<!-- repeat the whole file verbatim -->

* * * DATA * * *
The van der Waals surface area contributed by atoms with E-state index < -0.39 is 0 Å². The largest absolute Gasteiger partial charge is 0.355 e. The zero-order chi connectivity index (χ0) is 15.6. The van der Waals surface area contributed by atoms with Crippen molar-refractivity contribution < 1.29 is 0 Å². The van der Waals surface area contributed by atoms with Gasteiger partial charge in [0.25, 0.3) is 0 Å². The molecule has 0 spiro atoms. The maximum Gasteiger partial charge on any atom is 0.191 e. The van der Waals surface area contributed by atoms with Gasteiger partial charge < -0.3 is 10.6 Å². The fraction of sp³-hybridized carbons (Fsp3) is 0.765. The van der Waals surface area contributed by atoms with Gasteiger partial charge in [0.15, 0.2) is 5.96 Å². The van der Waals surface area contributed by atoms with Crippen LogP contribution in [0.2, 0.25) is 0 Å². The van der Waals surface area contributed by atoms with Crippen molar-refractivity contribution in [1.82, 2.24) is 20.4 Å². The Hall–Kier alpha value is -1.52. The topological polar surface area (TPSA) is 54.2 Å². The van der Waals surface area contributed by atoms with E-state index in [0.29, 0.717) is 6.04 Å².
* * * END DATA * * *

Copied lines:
The van der Waals surface area contributed by atoms with E-state index < -0.39 is 0 Å². The largest absolute Gasteiger partial charge is 0.355 e. The zero-order chi connectivity index (χ0) is 15.6. The van der Waals surface area contributed by atoms with Crippen molar-refractivity contribution < 1.29 is 0 Å². The van der Waals surface area contributed by atoms with Gasteiger partial charge in [0.25, 0.3) is 0 Å². The molecule has 0 spiro atoms. The maximum Gasteiger partial charge on any atom is 0.191 e. The van der Waals surface area contributed by atoms with Gasteiger partial charge < -0.3 is 10.6 Å². The fraction of sp³-hybridized carbons (Fsp3) is 0.765. The van der Waals surface area contributed by atoms with Gasteiger partial charge in [0.15, 0.2) is 5.96 Å². The van der Waals surface area contributed by atoms with Crippen LogP contribution in [0.2, 0.25) is 0 Å². The van der Waals surface area contributed by atoms with Crippen molar-refractivity contribution in [1.82, 2.24) is 20.4 Å². The Hall–Kier alpha value is -1.52. The topological polar surface area (TPSA) is 54.2 Å². The van der Waals surface area contributed by atoms with E-state index in [0.29, 0.717) is 6.04 Å².